Banking & Finance  July 30, 2021

Longmont Startup Week: Entrepreneurs too often overlook government funding opportunities

LONGMONT — Startup companies often cast a wide net when looking for working capital, from begging a rich uncle to participating in pitch slam competitions to securing a meeting with a venture capitalist.

One source they often overlook is the government, panelists at Longmont Startup Week said Friday. 

“Sometimes businesses are so busy that they don’t realize there are federal and state funding programs available,” Colorado Office of Economic Development and International Trade advanced industries manager Katie Woslager said during the “Leveraging State and Federal Funding Resources” panel.

Colorado companies have access to three OEDIT fundraising programs that provide non-dilutive capital.

The proof-of-concept-stage program provides up to $150,000 to companies developing technologies in partnership with Colorado universities. 

The early stage capital program provides up to $250,000 for small businesses and startups developing products in advanced industries. Those industries are advanced manufacturing, aerospace, bioscience, electronics, energy and natural resources (including cleantech), infrastructure engineering, and technology and information.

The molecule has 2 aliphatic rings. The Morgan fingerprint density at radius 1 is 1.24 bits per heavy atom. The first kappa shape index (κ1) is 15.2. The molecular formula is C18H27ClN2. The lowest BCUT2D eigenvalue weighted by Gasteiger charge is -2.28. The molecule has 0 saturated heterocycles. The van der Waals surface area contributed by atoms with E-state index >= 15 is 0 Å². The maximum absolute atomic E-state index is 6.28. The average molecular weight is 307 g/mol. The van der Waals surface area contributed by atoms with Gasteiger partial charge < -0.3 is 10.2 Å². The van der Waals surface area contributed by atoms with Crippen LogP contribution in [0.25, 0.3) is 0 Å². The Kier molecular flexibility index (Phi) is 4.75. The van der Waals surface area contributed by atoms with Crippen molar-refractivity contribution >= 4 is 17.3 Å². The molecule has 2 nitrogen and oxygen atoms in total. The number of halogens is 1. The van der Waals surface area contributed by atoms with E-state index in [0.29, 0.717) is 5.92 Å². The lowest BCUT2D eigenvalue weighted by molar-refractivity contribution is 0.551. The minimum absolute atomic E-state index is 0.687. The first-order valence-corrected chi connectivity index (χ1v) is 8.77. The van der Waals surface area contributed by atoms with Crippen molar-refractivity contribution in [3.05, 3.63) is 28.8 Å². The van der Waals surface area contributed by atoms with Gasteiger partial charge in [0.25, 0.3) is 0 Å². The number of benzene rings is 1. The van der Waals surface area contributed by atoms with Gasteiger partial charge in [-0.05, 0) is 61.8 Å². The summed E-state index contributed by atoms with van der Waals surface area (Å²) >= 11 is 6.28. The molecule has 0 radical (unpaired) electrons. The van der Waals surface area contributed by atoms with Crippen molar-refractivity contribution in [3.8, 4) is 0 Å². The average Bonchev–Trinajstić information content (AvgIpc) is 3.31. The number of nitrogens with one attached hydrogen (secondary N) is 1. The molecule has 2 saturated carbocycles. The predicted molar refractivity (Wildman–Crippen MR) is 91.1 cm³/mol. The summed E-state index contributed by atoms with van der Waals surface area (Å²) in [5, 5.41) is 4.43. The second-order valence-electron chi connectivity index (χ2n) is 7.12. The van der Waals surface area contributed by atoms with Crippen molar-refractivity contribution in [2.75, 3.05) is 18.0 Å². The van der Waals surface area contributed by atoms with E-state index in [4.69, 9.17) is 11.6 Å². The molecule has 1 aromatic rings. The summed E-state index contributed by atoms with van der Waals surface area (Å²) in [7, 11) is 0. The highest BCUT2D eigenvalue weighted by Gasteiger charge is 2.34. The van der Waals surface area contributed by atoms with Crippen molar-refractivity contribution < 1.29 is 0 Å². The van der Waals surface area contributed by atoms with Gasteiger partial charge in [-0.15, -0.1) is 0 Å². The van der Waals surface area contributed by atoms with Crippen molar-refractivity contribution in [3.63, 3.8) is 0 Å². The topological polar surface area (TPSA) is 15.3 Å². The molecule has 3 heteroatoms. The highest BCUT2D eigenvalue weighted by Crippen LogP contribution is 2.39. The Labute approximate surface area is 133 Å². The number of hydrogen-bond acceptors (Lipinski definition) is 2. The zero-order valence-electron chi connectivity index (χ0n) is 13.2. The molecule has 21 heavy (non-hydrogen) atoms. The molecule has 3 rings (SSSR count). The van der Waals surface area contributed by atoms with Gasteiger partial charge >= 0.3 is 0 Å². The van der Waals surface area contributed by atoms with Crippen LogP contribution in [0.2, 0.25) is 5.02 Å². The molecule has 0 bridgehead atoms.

The collaborative infrastructure program provides up to $500,000 for later-stage companies looking to build public-private partnerships.

These programs are “very competitive,” Woslager said, but even if a company isn’t accepted, founders get important feedback from the industry experts who review applications.

On the federal level, the Small Business Administration offers one grant program and three loan programs aimed at startups that export products or exporters looking to jump into new markets, according to SBA export finance manager Patty Brewer.

Companies can participate in multiple programs and “mix and match depending on how you want to use the funds,” she said. 

Funding can be used for a variety of things such as training and legal fees related to issues such as foreign copyrights.

Government agencies can not only help with money but with education, logistics, connections and research.

For example, OEDIT has a program to help Colorado companies access trade shows. The state can provide stipends, market research, booth set-up assistance and connections with buyers, Woslager said.

For exporters, the SBA can help companies with due diligence on foreign buyers or potential partners. 

“You need to know you’re working with a true company that will pay its bills,” Brewer said. 

© 2021 BizWest Media LLC

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